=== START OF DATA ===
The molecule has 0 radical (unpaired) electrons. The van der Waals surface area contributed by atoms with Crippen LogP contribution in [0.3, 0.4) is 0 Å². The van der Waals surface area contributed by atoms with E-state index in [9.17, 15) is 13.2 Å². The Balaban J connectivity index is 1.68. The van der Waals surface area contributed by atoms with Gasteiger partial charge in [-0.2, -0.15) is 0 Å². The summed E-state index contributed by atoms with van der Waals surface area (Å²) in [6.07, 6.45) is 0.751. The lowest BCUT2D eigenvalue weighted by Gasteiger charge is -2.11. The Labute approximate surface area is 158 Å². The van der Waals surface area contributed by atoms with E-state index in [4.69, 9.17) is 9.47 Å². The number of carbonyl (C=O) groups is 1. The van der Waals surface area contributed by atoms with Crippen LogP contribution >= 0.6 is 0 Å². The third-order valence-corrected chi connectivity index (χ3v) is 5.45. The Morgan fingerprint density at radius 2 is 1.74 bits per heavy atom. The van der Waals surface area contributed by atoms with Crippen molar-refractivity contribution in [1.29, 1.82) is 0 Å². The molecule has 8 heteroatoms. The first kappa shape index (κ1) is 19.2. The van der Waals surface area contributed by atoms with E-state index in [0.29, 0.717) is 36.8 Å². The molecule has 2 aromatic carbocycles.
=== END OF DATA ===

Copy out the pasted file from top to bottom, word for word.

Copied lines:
The molecule has 0 radical (unpaired) electrons. The van der Waals surface area contributed by atoms with Crippen LogP contribution in [0.3, 0.4) is 0 Å². The van der Waals surface area contributed by atoms with E-state index in [9.17, 15) is 13.2 Å². The Balaban J connectivity index is 1.68. The van der Waals surface area contributed by atoms with Gasteiger partial charge in [-0.2, -0.15) is 0 Å². The summed E-state index contributed by atoms with van der Waals surface area (Å²) in [6.07, 6.45) is 0.751. The lowest BCUT2D eigenvalue weighted by Gasteiger charge is -2.11. The Labute approximate surface area is 158 Å². The van der Waals surface area contributed by atoms with E-state index in [4.69, 9.17) is 9.47 Å². The number of carbonyl (C=O) groups is 1. The van der Waals surface area contributed by atoms with Crippen LogP contribution >= 0.6 is 0 Å². The third-order valence-corrected chi connectivity index (χ3v) is 5.45. The Morgan fingerprint density at radius 2 is 1.74 bits per heavy atom. The van der Waals surface area contributed by atoms with Crippen molar-refractivity contribution in [1.29, 1.82) is 0 Å². The molecule has 8 heteroatoms. The first kappa shape index (κ1) is 19.2. The van der Waals surface area contributed by atoms with E-state index in [0.29, 0.717) is 36.8 Å². The molecule has 2 aromatic carbocycles.